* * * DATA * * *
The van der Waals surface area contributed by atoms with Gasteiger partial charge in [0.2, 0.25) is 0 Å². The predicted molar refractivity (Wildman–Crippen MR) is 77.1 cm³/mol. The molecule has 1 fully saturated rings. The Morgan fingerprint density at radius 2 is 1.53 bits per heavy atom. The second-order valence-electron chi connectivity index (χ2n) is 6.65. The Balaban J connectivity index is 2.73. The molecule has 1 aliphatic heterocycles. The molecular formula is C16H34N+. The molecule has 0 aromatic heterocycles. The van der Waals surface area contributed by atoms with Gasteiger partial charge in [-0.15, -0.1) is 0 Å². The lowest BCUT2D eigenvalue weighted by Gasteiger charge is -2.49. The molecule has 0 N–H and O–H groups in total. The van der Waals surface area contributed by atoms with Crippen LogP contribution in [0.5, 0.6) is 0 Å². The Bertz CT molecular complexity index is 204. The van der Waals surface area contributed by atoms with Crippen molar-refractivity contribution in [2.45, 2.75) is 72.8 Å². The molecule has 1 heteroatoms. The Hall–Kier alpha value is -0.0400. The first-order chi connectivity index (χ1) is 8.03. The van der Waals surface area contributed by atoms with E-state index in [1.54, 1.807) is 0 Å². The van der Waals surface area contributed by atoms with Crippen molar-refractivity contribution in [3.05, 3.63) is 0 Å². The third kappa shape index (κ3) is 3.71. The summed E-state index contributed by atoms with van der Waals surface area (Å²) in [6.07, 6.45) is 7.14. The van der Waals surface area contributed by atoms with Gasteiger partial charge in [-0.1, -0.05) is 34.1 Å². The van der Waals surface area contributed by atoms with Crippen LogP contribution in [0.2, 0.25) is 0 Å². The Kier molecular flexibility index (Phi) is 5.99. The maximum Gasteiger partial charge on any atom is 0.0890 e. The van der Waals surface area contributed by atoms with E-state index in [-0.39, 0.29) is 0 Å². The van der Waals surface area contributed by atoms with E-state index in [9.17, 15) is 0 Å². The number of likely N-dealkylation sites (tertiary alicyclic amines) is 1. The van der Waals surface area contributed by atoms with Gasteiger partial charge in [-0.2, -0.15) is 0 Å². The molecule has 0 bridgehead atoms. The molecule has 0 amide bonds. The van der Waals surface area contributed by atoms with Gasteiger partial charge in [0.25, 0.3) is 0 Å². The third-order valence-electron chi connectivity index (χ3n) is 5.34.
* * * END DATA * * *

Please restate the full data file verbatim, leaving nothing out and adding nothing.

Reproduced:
The van der Waals surface area contributed by atoms with Gasteiger partial charge in [0.2, 0.25) is 0 Å². The predicted molar refractivity (Wildman–Crippen MR) is 77.1 cm³/mol. The molecule has 1 fully saturated rings. The Morgan fingerprint density at radius 2 is 1.53 bits per heavy atom. The second-order valence-electron chi connectivity index (χ2n) is 6.65. The Balaban J connectivity index is 2.73. The molecule has 1 aliphatic heterocycles. The molecular formula is C16H34N+. The molecule has 0 aromatic heterocycles. The van der Waals surface area contributed by atoms with Gasteiger partial charge in [-0.15, -0.1) is 0 Å². The lowest BCUT2D eigenvalue weighted by Gasteiger charge is -2.49. The molecule has 0 N–H and O–H groups in total. The van der Waals surface area contributed by atoms with Crippen LogP contribution in [0.5, 0.6) is 0 Å². The Bertz CT molecular complexity index is 204. The van der Waals surface area contributed by atoms with Crippen molar-refractivity contribution in [2.45, 2.75) is 72.8 Å². The molecule has 1 heteroatoms. The Hall–Kier alpha value is -0.0400. The first-order chi connectivity index (χ1) is 8.03. The van der Waals surface area contributed by atoms with E-state index in [1.54, 1.807) is 0 Å². The van der Waals surface area contributed by atoms with Crippen molar-refractivity contribution in [3.05, 3.63) is 0 Å². The third kappa shape index (κ3) is 3.71. The summed E-state index contributed by atoms with van der Waals surface area (Å²) in [6.07, 6.45) is 7.14. The van der Waals surface area contributed by atoms with Gasteiger partial charge in [-0.1, -0.05) is 34.1 Å². The van der Waals surface area contributed by atoms with Crippen LogP contribution in [0.2, 0.25) is 0 Å². The Kier molecular flexibility index (Phi) is 5.99. The maximum Gasteiger partial charge on any atom is 0.0890 e. The van der Waals surface area contributed by atoms with E-state index in [-0.39, 0.29) is 0 Å². The van der Waals surface area contributed by atoms with E-state index in [9.17, 15) is 0 Å². The number of likely N-dealkylation sites (tertiary alicyclic amines) is 1. The van der Waals surface area contributed by atoms with Gasteiger partial charge in [-0.2, -0.15) is 0 Å². The molecule has 0 bridgehead atoms. The molecule has 0 amide bonds. The van der Waals surface area contributed by atoms with Gasteiger partial charge in [0.25, 0.3) is 0 Å². The third-order valence-electron chi connectivity index (χ3n) is 5.34.